In response, the NYITCOM-Arkansas team once again mobilized and started bringing vaccines to rural communities via the Delta Care-a-Van. However, they brought more than just vaccinations – they brought education. With the van, they brought medical students, staff, physicians, and professors who shared their expertise with community members and leaders, using Outbreak.info’s variant prevalence graphs and COVID-19 cases & deaths charts to illustrate the facts. Dr. Rajnarayanan shares, “Sometimes DPHI took the van where only three or four vaccinations happened in a community, but we had a lot of community conversations. The benefit is not just going there to vaccinate, but also to improve overall education, especially about new emerging variants.”
As NYITCOM physicians led by Dr. Shane Speights, NYITCOM-Arkansas Campus Dean, and Dr. Brookshield Laurent, DPHI Executive Director, had been bringing routine health screenings to rural communities for many years, trust had been built long before COVID-19. This established relationship with the community made it possible for them to fight vaccine hesitancy.
Dr. Rajnarayanan still volunteers at the vaccination sites. He describes how vaccine hesitancy is a barrier that can often be broken by simply providing people access to a conversation with a doctor or scientist. During a community vaccination event in Jonesboro, he noticed a group of people had been sitting in their van in the parking lot for an hour. He went over to talk to them and they said they came for vaccination but their son was afraid of needles. After talking to them for a few minutes about the benefits of vaccination, the family decided to get vaccinated and were surprised by how simple the entire process was. He says, “The thing is, sometimes that hesitancy is not big. Hesitancy could be really small. It’s just having a person to talk to or helping solve a myth.”
The NYITCOM-Arkansas team continues to hold forums with expert panels in local communities, bringing pharmacists, scientists, physicians together to talk about vaccination from multiple professional perspectives with the public. They have also assembled an entire network of healthcare professionals working together, including liaisons in six Arkansas counties that help facilitate community conversations, and a physician education work group that aggregates the latest COVID-19 information into newsletters for frontline doctors.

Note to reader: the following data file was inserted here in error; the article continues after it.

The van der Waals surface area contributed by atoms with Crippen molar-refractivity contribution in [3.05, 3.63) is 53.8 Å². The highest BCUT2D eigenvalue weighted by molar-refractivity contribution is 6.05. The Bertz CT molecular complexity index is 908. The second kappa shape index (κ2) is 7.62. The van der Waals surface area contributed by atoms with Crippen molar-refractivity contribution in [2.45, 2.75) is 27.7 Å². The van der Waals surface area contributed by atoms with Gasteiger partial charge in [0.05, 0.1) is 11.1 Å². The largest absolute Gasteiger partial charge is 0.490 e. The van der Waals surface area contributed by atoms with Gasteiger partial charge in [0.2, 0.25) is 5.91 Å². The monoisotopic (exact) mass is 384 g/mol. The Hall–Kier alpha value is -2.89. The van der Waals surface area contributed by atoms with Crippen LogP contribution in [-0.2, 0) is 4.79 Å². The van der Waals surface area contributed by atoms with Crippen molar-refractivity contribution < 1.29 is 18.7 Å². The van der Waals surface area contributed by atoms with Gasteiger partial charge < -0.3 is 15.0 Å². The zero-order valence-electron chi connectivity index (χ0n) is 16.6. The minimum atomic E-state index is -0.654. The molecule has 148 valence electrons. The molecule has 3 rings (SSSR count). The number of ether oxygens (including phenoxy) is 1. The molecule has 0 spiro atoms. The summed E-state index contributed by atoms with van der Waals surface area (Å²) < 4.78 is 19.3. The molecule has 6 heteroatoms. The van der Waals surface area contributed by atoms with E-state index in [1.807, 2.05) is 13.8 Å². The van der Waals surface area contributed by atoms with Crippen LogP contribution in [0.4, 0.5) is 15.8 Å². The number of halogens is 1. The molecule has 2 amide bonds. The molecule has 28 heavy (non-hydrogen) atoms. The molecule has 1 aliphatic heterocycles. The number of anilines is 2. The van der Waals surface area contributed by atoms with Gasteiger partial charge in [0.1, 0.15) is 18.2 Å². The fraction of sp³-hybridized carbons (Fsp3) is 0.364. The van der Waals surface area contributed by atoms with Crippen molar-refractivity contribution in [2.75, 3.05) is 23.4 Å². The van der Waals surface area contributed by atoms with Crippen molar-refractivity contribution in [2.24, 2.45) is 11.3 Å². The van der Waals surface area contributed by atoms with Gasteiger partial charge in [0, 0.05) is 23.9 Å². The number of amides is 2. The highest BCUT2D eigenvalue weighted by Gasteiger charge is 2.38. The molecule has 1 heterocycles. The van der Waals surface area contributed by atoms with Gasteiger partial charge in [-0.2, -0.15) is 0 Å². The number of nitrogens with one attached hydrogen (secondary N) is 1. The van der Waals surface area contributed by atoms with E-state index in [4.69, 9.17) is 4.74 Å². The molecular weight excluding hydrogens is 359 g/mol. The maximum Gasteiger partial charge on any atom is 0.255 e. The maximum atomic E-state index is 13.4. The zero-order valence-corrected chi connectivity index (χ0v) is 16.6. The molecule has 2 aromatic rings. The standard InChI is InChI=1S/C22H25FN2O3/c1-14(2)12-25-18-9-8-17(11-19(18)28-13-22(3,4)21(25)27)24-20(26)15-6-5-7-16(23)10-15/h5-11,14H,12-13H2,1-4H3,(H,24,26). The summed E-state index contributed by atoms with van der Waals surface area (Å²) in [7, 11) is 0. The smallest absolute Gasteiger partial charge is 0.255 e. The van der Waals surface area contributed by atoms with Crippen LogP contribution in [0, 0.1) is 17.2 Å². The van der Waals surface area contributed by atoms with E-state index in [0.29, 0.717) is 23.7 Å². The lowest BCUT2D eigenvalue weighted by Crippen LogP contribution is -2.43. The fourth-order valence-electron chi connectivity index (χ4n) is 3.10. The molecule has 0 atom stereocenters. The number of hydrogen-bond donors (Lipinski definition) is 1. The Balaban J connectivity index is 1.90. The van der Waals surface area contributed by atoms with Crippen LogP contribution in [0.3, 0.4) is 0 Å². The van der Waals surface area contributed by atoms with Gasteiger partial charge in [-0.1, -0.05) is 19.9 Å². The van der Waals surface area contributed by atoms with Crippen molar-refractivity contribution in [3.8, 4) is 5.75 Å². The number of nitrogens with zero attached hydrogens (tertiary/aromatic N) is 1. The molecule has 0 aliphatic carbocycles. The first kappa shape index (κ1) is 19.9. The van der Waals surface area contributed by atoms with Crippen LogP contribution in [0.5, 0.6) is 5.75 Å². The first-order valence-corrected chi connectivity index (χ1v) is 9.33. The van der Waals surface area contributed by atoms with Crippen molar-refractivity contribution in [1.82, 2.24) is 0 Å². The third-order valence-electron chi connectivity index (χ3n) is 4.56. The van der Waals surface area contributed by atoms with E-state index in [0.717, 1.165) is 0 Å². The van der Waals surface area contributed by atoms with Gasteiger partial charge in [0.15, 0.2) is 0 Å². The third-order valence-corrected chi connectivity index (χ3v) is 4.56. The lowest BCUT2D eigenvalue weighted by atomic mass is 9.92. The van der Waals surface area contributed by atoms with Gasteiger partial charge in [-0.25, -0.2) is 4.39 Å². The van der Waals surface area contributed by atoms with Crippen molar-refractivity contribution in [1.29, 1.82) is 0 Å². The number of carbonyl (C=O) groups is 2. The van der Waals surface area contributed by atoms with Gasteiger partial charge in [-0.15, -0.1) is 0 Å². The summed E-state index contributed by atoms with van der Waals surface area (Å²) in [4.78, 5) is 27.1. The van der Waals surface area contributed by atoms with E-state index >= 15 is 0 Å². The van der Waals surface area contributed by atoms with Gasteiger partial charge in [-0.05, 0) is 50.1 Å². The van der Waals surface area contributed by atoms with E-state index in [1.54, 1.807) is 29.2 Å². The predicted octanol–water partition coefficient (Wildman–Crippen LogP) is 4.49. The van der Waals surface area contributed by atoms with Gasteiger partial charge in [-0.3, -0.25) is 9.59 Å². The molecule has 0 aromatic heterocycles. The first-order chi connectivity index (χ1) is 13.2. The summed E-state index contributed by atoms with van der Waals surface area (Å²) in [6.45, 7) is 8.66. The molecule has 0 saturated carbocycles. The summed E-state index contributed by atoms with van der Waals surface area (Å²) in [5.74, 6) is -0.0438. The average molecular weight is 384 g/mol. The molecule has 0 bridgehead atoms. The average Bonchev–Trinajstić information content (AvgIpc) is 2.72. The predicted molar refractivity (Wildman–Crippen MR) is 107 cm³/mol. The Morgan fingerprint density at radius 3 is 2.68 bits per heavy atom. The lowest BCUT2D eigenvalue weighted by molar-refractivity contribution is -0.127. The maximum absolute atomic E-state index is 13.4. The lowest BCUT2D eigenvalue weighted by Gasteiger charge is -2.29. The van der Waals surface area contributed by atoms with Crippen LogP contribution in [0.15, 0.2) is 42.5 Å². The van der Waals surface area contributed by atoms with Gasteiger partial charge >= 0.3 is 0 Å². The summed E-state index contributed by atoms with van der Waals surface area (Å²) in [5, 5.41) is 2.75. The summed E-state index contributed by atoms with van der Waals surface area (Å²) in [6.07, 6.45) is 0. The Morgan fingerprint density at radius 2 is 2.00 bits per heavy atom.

Whether it’s during a panel or while out in the Delta Care-a-Van, Dr. Rajnarayanan says that Outbreak.info has been helpful to show people in the community how variants can spread and affect COVID-19 case numbers. They frequently open data visualizations in the Location Tracker and Lineage|Mutation Tracker from their smartphones to show vaccine-hesitant individuals why vaccination is an important choice. Dr. Rajnarayanan states, “Even though the information on variants is coming out based on limited sequencing, about 1% of SARSCoV2 positive cases are sequenced in Arkansas, this data in combination with local trends in cases, hospitalizations and deaths really help jumpstart those conversations.”
He says that it is rewarding to be able to serve the community, to watch vaccination numbers increase one vaccination at a time, and to watch his medical students go out and connect with the community, to help people understand the science better so they are empowered to take care of their health. Moreover, the NYITCOM-Arkansas medical students will soon be physicians who are addressing health deficits in the community. He says that even when working on the frontlines is exhausting, it has been rewarding to watch his students get this experience.
Data is a powerful tool for bridging scientists, health care professionals, policy makers, students, teachers, and the public – as well as connecting local communities and the global community. This is especially important during a pandemic, when it often feels as if more is unknown than known. Read about other ways members of the global community are using Outbreak.info to access information.